Not shopping around for holiday cottages can cost you dearly. Photo: Getty
As Brits gear up for what they hope will be a summer of eased restrictions, the boom in holidays on home turf has meant some holiday companies are making a mint on staycations.
Consumer champions at Which? found prices for the same holiday cottages on the same dates can vary by hundreds of pounds and include significantly different booking terms depending on who it is booked with.
Not shopping around and comparing between booking websites can cost consumers dearly.
The snapshot investigation looked at six holiday cottages which are listed across multiple booking platforms. These included Airbnb (ABNB), Booking.com and Sykes.
All prices were checked on 3rd March 2021 and were for seven night stays in September 2021.
The research uncovered substantial differences in price between the different listings, even when the same dates were compared for the same cottages, as well as significant variations in the booking terms that could leave holidaymakers out of pocket if they were unable to travel as planned.
In some cases, paying more upfront would give holidaymakers greater flexibility, should they have to change or cancel their plans at short notice.
Other booking platforms had more robust refund policies relating to coronavirus, allowing guests to rebook or cancel if they develop symptoms or test positive for COVID-19, are told to self-isolate by Track and Trace, or if they are subject to local or national travel restrictions.
Read more: Britons to spend £2.5bn as indoor hospitality reopens
Which? found one three-bed holiday cottage in Suffolk listed on Kid & Coe, a family-friendly holiday rental company, cost nearly £650 ($ 916.50) more for six people for the same dates if booked through Airbnb, due to the service charge that is applied per guest.
However, Kid & Coe charges around £375 to cancel the booking up to six weeks before check-in, and amendments thereafter are at the owner’s discretion. In comparison, Airbnb allows free cancellations for this cottage up to 24 hours before check-in.
In another example, a one-bed cottage in Cumbria, was listed on both Expedia and Vrbo for £787, but would only let guests cancel free of charge up to two months before check-in.
The same listing also appeared on both Love Cottages and Good Life Lake District Cottages costing nearly £150 less, but guests booking through these sites would be subject to a £50 admin fee if they wanted to request a date change, with no guarantee it would be successful.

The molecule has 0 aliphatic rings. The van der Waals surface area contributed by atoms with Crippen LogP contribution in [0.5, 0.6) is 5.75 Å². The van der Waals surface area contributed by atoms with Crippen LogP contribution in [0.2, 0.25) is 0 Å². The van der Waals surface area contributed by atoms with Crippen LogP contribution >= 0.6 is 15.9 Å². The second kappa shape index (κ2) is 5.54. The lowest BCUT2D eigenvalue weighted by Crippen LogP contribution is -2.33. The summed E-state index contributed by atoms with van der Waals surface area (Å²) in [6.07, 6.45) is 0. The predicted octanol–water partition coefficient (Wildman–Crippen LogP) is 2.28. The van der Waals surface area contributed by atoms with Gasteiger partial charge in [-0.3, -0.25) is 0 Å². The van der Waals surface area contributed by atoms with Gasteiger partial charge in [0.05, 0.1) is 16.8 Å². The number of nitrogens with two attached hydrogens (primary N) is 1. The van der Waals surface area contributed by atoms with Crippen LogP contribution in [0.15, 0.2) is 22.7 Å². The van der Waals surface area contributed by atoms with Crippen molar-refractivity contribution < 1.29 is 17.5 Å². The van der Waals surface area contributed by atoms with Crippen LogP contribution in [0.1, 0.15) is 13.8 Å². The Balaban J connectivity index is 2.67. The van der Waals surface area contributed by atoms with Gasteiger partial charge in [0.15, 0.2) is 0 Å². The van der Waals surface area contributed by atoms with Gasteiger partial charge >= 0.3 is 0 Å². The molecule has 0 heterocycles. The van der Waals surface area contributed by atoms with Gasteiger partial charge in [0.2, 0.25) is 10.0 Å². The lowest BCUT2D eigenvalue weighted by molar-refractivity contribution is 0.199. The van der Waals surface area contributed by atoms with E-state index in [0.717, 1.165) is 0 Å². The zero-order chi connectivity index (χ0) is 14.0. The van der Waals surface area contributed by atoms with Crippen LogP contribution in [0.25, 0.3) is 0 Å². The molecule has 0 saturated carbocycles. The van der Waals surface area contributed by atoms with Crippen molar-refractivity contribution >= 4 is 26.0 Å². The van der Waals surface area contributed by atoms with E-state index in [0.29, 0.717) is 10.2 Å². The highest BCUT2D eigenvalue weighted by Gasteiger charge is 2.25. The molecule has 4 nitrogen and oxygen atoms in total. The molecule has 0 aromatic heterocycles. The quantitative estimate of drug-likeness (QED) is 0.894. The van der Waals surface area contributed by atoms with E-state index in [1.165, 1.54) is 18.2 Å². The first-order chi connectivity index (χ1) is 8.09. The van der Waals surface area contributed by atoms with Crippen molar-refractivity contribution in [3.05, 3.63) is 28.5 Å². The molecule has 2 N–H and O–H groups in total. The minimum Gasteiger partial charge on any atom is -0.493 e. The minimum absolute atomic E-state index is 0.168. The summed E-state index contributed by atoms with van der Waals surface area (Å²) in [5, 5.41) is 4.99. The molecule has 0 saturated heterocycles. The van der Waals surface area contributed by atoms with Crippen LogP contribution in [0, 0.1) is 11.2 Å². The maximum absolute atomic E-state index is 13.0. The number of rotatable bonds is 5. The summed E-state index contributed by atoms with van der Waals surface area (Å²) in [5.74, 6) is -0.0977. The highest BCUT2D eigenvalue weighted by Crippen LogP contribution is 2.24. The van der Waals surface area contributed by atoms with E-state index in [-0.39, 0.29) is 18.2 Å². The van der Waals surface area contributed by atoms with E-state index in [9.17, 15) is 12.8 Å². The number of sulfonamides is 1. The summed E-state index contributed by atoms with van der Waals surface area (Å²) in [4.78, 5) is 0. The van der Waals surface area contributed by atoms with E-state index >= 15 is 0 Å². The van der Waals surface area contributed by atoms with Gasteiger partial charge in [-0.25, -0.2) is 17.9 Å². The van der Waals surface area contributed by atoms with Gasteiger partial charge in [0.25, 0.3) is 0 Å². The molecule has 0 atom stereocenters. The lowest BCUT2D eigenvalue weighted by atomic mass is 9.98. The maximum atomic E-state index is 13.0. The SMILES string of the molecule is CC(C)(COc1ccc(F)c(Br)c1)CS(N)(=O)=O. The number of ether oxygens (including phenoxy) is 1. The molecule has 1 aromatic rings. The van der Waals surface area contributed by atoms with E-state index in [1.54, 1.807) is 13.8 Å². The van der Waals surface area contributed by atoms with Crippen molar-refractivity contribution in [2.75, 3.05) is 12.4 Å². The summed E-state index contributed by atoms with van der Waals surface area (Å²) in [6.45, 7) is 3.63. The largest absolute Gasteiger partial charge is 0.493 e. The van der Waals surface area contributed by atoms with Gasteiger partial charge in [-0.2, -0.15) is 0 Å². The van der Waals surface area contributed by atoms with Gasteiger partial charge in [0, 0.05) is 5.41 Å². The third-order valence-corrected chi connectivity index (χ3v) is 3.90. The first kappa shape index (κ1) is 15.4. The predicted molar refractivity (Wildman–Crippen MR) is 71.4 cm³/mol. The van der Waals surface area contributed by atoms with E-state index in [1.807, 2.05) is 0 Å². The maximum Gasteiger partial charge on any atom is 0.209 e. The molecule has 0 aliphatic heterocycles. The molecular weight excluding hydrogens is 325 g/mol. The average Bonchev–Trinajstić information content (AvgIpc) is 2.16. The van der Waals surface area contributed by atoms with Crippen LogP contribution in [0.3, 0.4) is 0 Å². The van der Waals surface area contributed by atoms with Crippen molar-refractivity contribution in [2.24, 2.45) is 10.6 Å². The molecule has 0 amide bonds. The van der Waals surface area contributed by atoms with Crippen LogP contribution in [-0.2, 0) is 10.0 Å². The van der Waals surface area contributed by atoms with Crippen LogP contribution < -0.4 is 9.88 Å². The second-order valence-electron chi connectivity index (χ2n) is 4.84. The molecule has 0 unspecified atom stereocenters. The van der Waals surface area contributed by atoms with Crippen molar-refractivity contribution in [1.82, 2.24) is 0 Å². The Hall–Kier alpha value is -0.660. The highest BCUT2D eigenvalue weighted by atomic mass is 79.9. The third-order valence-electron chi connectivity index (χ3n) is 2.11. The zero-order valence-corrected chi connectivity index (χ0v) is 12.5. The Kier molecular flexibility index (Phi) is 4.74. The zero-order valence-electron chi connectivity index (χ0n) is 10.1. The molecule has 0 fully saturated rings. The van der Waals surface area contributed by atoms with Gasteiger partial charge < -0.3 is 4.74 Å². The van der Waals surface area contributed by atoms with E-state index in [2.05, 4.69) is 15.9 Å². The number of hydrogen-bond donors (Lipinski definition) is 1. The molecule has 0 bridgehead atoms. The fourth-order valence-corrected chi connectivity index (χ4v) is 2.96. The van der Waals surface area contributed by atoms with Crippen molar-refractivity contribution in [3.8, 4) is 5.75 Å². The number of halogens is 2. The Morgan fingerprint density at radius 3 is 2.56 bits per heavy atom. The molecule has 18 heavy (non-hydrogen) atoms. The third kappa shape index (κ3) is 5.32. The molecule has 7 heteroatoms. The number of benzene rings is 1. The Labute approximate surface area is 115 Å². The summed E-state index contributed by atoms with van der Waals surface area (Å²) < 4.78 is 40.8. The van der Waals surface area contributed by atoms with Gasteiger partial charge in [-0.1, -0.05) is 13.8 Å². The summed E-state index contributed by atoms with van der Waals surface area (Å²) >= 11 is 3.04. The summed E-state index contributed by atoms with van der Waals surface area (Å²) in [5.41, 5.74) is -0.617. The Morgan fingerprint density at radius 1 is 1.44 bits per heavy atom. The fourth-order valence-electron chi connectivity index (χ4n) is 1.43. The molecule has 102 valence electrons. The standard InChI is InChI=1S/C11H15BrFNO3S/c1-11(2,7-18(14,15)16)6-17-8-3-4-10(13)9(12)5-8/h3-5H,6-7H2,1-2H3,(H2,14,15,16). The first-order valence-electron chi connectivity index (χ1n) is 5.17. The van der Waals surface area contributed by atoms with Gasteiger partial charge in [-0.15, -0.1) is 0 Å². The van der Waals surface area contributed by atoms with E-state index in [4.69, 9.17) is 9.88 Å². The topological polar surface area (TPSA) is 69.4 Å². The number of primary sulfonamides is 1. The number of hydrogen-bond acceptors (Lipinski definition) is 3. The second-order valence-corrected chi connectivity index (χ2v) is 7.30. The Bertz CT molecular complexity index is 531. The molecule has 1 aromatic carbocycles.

A Welsh two-bed cottage that was found listed on four different sites, as well as having a fifth option of booking direct, ranged from £568 to £639 in price. However, despite three of those listings – all priced at £568 – appearing on different sites, all three are ultimately managed by Sykes.
Sykes came under investigation from the Competition and Markets Authority last year for withholding refunds, and despite the probe, Sykes says that refunds could take up to 45 days to process.
If holidaymakers booked the same cottage for the same dates through Airbnb or booked direct, they would pay an extra £71. However, the booking terms may be more favourable if booked directly, so guests should contact the owner to make a comparison before booking. Booking with a credit card would also give them additional protections.
A fourth example Which? looked at – a four-bed cottage in Devon – was found on four different platforms, with the most expensive listing being found on Vrbo at £1,451.
Vrbo sometimes offers more favourable cancellation options than other sites, but in this example that wasn’t the case – meaning there is no value in paying more. The other three listings were all priced at £1,249, but would leave you out of pocket if you caught Covid-19 and couldn’t travel, meaning a decent travel insurance policy would be advisable.
“The best way to ensure your money is protected when booking is to make sure you choose a provider that offers a robust refund policy. Some companies that claim you can book with confidence actually offer very little flexibility, so always check the terms,” said Rory Boland, editor of Which? Travel.
“Travel insurance can offer some additional protections, but UK cover is often limited so it pays to do your research – and for added protections in case your cottage isn’t as described, up to standard or isn’t provided at all, book with a credit card.”
Watch: Should I book a holiday in 2021?